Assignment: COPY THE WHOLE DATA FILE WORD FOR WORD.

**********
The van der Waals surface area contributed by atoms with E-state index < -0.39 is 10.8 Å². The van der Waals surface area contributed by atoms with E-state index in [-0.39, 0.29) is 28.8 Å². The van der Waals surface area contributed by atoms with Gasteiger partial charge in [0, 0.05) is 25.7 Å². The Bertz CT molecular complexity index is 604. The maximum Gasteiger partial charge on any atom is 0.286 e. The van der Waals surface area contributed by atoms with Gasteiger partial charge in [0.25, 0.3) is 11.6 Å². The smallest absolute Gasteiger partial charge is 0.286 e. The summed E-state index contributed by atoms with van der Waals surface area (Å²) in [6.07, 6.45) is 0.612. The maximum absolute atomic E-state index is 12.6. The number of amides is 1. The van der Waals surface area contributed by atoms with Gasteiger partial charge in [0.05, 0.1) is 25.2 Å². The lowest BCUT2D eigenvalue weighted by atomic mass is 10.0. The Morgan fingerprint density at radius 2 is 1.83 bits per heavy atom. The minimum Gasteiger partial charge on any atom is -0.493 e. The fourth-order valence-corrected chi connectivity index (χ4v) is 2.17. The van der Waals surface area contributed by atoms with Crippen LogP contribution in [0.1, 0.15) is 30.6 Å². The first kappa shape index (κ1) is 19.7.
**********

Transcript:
The van der Waals surface area contributed by atoms with E-state index < -0.39 is 10.8 Å². The van der Waals surface area contributed by atoms with E-state index in [-0.39, 0.29) is 28.8 Å². The van der Waals surface area contributed by atoms with Gasteiger partial charge in [0, 0.05) is 25.7 Å². The Bertz CT molecular complexity index is 604. The maximum Gasteiger partial charge on any atom is 0.286 e. The van der Waals surface area contributed by atoms with Gasteiger partial charge in [0.25, 0.3) is 11.6 Å². The smallest absolute Gasteiger partial charge is 0.286 e. The summed E-state index contributed by atoms with van der Waals surface area (Å²) in [6.07, 6.45) is 0.612. The maximum absolute atomic E-state index is 12.6. The number of amides is 1. The van der Waals surface area contributed by atoms with Gasteiger partial charge in [0.05, 0.1) is 25.2 Å². The lowest BCUT2D eigenvalue weighted by atomic mass is 10.0. The Morgan fingerprint density at radius 2 is 1.83 bits per heavy atom. The minimum Gasteiger partial charge on any atom is -0.493 e. The fourth-order valence-corrected chi connectivity index (χ4v) is 2.17. The van der Waals surface area contributed by atoms with Crippen LogP contribution in [0.1, 0.15) is 30.6 Å². The first kappa shape index (κ1) is 19.7.